Should I Get an Ethnic Rhinoplasty with a Silicone Implant? (photo)
- Asked by kchoi18
- 1 year ago
Hi, I'm eighteen year old female of both Caucasian and Asian race. I would like the bridge of my nose higher so when I take photos I don't look like I have a "flat" nose with a round bulb for nostrils. I'm very unsatisfied with the way my nose looks. I have looked into silicone implants but I'm not sure what is best. After having an implant does it look natural? What are my options? Also I'm curious about the scares that I could possibly have from after the surgery. Would you be able to tell?
Achieving the safest, most predictable and long-lasting results during Asian rhinoplasty
Surgery with silicone implants is quicker, since they are pre-fabricated and easier to place than autologous grafts (tissue from your own body), and the recovery may be a bit easier. The results may also look good for several years, however they are not a permanent solution. As long as the implant is in place there will be an associated risk of infection, migration, and extrusion (coming through the skin) which is higher than that of autologous grafts.
The reason for the lack of permanence is that synthetic implants never become fully incorporated into your body. Using tissue from your own body will give you the safest, longest lasting results and a beautiful nose.
Find the best choice of material for your nose, not someone else's.
I would advise you to look into all different materials, not just silicone, used in augmenting nose bridge and their pros and cons. The final decision on which material to use depends on your desired height, skin quality and the surgeon's preference. There is a minimal risk of poor scarring with rhinoplasty.
I do agree with your assessment in that your nose bridge can be higher and tip more refined to further improve the aesthetics of your nose.
Ethnic Rhinoplasty with Silicone Implant
A silicone implant can be used to increase nasal projection and definition but there is an increased risk of post operative infections and implant movement and extrusion. Over the past 35 years I have preferred to use the patient's own cartilage which will become incorporated into the surrounding normal tissue.
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Dorsal augmentation for the nose
I am not a big fan of silicone nasal implants. I prefer autologus tissue like septal or rib cartilage for most cases.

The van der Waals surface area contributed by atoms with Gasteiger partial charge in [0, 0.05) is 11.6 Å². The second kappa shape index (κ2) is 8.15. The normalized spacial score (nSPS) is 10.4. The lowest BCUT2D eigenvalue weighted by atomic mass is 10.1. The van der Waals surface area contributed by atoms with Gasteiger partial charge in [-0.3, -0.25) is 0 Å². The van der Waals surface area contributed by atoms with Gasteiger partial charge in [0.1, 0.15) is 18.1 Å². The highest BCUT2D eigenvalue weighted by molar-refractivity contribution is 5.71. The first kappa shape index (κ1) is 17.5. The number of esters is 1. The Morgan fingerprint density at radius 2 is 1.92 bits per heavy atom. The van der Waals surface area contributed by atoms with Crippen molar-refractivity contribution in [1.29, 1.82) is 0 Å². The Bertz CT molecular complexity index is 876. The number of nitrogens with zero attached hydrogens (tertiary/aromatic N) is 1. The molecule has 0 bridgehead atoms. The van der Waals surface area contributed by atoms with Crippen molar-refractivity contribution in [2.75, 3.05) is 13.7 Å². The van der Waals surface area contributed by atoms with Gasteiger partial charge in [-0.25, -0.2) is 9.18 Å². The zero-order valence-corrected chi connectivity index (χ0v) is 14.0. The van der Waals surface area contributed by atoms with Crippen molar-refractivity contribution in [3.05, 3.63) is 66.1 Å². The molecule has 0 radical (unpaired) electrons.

This is a very common request from Asian patients. My preference is always to get a natural looking nose that fits the rest of your face. I find that the silicone implants look quite unnatural. I've also seen many unhappy patients who want revision surgery after having implants placed from another surgeon or in Asia. I prefer to use cartilage from your own body to build the bridge along with narrowing the tip at the same time. Please consult with a board certified specialist in Asian Rhinoplasty who can assist you in achieving the results you seek.
Web reference: http://www.kimberlyleemd.com/procedures2/asianrhinoplasty
Implant options for rhinoplasty
Your photos do show the flat bridge you describe, and raising the bridge is a correct plan. There are options, and a silicone implant is a common one, though natural materials are thought to be a better option by many sugeons. Be sure to discuss both with your surgeon.
Web reference: http://www.peterejohnsonmd.com
Silicone implants work well for Ethnic rhinoplasty if they customized to your nose and placed correctly. They also look and feel natural but you have to see a surgeon with alot of experience placing custom implants.
Web reference: http://rhinoplastysurgeonnewyork.com
If you are dissatisfied with your nose, you should discuss this with a plastic surgeon who has experience with Asian rhinoplasty. The goals for my patients in Hawaii are typically a refined appearance that still looks harmonious with their other features. In your case, a dorsal silicone implant with a tip rhinoplasty and cartilage graft for tip refinement would be a reasonable plan.
These answers are for educational purposes and should not be relied upon as a substitute for medical advice you may receive from your physician. If you have a medical emergency, please call 911. These answers do not constitute or initiate a patient/doctor relationship.